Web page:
Living on the slopes of the Kaymakçı ridge brings new sights and sounds of the local fauna and flora each day. The morning birds help us rise early before sunrise for fieldwork. Typically, these may include a chorus of Common (or Eurasian) Blackbirds (Turdus merula), House Sparrows (Passer domesticus), and a variety of other birds we haven’t yet identified.A chorus of morning birds. Once the sun’s risen, the woodpeckers often come knocking.

This year’s most distinctive identification so far was the rarely glimpsed but loudly heard Eurasian Nightjar (Caprimulgus europaeus), whose Latin name meaning something like “Goat Sucker” hints at the nature of ancient legends about its nocturnal activities.The Nightjar flies, feeds on insects, and sings by night, with an eerie effect.

Among other nightlife heard in our environs are herds of sheep and goat, whose ruminant activities keep groundcover well shorn, resulting in the pastoral landscapes so distinctive to this region.Sheep and their bells, kept in line by a canine shepherd. Goat bells. Can you tell the difference from the sheep bells?

After breakfast (and required quantities of coffee or tea!), a walk to the excavation area reveals some of the perennial and seasonal vegetation. A by-no-means scientific nor exhaustive exploration shows that most trees on the Kaymakçı ridge belong to one of three or four primary species: evergreen (Kermes or Holm?) oak (Quercus sp., coccifera or İlex?) and deciduous (Valonia) oak (Quercus ithaburensis subsp. macrolepsis), as well as wild pear (Pyrus sp., communis or amygdaliformis?) and wild almond (Amygdalus sp., likely orientalis).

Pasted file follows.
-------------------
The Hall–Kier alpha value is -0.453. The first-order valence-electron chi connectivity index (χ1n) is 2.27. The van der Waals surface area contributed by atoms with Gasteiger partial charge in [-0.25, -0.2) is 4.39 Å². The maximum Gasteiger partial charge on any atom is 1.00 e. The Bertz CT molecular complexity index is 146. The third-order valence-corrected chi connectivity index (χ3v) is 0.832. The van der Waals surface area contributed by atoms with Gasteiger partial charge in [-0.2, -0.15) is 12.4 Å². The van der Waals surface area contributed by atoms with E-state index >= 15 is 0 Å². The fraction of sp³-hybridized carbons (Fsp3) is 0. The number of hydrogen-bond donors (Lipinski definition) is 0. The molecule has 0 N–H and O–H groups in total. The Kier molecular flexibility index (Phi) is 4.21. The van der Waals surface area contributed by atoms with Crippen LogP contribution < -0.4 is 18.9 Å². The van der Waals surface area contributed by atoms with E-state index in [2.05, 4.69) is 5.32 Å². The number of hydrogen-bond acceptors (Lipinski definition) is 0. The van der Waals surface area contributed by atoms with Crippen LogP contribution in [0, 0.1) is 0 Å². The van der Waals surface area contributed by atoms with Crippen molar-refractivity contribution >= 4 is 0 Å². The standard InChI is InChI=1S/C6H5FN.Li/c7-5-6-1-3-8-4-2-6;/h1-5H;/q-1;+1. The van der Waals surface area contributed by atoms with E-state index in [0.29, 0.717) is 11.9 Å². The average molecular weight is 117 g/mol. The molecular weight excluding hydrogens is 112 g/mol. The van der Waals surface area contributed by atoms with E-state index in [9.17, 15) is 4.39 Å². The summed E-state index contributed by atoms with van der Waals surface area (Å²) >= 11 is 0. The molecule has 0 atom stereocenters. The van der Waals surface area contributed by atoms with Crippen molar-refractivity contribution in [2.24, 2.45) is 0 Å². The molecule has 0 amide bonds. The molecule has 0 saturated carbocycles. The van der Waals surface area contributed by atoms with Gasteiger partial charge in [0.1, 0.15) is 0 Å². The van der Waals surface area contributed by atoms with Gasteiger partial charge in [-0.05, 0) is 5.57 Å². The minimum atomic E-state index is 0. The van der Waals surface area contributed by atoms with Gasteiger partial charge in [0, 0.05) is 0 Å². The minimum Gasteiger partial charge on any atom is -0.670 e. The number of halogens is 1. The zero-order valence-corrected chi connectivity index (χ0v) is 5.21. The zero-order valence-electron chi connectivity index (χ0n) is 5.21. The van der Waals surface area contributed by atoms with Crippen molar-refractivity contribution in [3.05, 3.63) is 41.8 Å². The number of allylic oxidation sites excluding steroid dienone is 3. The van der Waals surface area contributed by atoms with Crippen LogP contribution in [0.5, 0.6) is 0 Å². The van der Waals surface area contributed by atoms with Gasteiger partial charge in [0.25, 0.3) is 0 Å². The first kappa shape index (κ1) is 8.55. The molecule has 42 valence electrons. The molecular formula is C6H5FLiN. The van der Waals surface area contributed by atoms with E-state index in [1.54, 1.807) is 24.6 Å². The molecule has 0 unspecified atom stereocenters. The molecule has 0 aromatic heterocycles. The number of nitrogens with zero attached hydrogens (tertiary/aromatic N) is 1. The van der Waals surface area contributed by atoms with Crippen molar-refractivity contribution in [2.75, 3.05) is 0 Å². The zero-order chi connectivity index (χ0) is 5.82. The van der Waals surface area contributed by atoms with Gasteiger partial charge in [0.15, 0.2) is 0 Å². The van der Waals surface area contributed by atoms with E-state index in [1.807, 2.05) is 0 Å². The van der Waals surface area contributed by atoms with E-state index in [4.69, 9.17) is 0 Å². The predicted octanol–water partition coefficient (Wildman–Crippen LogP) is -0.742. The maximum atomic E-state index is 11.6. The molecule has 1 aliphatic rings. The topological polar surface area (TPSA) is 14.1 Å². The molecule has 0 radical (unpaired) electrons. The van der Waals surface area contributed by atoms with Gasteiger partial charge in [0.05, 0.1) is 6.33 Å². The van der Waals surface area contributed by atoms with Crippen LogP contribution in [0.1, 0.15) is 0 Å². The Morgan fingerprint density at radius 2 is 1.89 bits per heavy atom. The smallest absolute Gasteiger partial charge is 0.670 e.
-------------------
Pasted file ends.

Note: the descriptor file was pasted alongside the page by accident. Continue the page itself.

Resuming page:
Kermes or Holm (?) oak

Increasingly common to see in the local pear trees are parasitic blooms of common mistletoe (Viscum album), which appear to sap too many nutrients from some samples, ultimately killing them.

Wild pear tree with mistletoe bloom at upper left

Rarer but still common on the ridge is also Christ’s Thorn (Paliurus spina-christi), and the higher one goes up the ridge to the northwest, the more one encounters pine (Pinus sp.).

Christ’s Thorn

After the annual blooming, dying, and drying cycle of the ubiquitous asphodel (Asphodelus aestivus; Turkish or Summer Asphodel; see our post from 2 April 2021), typical groundcover between the trees on the Kaymakçı ridge includes a variety of grasses and anything the sheep and goats leave behind. This includes a pretty, yellow-flowered weed that is just coming into bloom now.

Mullein (Verbascum sp.?)

Distinctively less welcoming is a variety of beautiful but spiny, spiky, and thorny plants that encourage the wearing of pants, thick socks, and strong-sided shoes!

(Scotch cotton?) thistle (Onopordum sp.)

For the ancient fauna and flora of Kaymakçı and environs, see our recent posts about articles on agricultural and agropastoral systems in the area or our publication page.

How did this happen?

Look forward to more posts from Gygaia Projects soon!